Under the Management of Health and Safety at Work Regulations 1999, employers are legally required to undertake risk assessments of their environment, tasks and equipment to understand how risks can be reduced so far as is reasonably practicable.
However, in many of the cases we looked at, organisations failed to develop suitable and sufficient risk assessments and/or missed clear industry guidance and neglected to manage risks well known to their sector.
To avoid this potentially serious pitfall, organisations can start by producing a simple risk register that allows you and your employees to consider the risks present in your workplace (as well as any specific risks your sector is exposed to) and what can be done to protect people using the guidance and information available to you.
At WorkNest, our consultants often come across areas within risk assessments that leave organisations vulnerable. With a little time and effort and the assistance of others, these important documents can be developed in a way that helps to protect your organisation, your people, your reputation and your bottom line.
3. Lack of machine guarding/maintenance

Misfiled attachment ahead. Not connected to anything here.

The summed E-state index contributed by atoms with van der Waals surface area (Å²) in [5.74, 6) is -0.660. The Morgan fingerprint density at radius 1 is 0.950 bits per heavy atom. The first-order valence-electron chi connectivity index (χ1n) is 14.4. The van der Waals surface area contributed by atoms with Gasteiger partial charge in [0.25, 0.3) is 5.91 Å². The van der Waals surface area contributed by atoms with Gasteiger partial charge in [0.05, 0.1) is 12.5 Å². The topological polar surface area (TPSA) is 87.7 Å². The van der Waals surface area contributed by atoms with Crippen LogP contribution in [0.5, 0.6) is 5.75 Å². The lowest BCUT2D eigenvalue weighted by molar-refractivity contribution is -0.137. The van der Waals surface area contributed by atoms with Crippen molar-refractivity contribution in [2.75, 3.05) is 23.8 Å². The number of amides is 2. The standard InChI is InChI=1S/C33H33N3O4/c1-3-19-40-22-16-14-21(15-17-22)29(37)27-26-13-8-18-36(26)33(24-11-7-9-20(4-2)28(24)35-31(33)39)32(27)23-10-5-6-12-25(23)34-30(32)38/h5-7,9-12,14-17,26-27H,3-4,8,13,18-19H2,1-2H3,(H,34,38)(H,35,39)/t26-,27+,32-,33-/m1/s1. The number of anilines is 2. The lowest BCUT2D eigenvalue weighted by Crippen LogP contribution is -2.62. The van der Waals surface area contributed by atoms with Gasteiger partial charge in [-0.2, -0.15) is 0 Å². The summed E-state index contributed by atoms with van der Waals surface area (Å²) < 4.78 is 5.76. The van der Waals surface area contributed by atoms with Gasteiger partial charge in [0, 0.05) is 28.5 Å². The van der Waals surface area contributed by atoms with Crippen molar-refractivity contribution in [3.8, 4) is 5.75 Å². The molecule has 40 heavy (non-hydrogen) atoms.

Of the 200 “wholly avoidable” cases we looked at, the third most common root cause was a lack of machine guarding/maintenance, accounting for 8% of all incidents.
Naturally, the vast majority of these cases were within the manufacturing sector, but issues surrounding maintenance and machine guarding were also identified as underlying failings in cases that occurred in the transport, recycling, construction and local authority sectors too.
In one case, for instance, a plastics manufacturer was ordered to pay £150,000 after a worker became unconscious as a result of asphyxiation when his tabard became entangled in the rotating spindle of a print machine. The investigating inspector said the incident “could so easily have been avoided by simply ensuring that dangerous parts of machinery were guarded”.
Employers have a legal duty to guard dangerous parts of machinery and maintain work equipment where it is deemed to be reasonable. If it is technically feasible, regardless of cost, you must implement guarding using the hierarchy of guarding controls (fixed guarding, interlock guarding, adjustable guarding, trip device guarding).
It’s unsurprising that a lack of proper guarding is a common root cause of “wholly avoidable” accidents as, ultimately, employers have no choice but to guard a piece of machinery, so if someone does get hurt, it will have been easily preventable. This may also explain why manufacturing was found to be the sector with the highest number of “wholly avoidable” cases.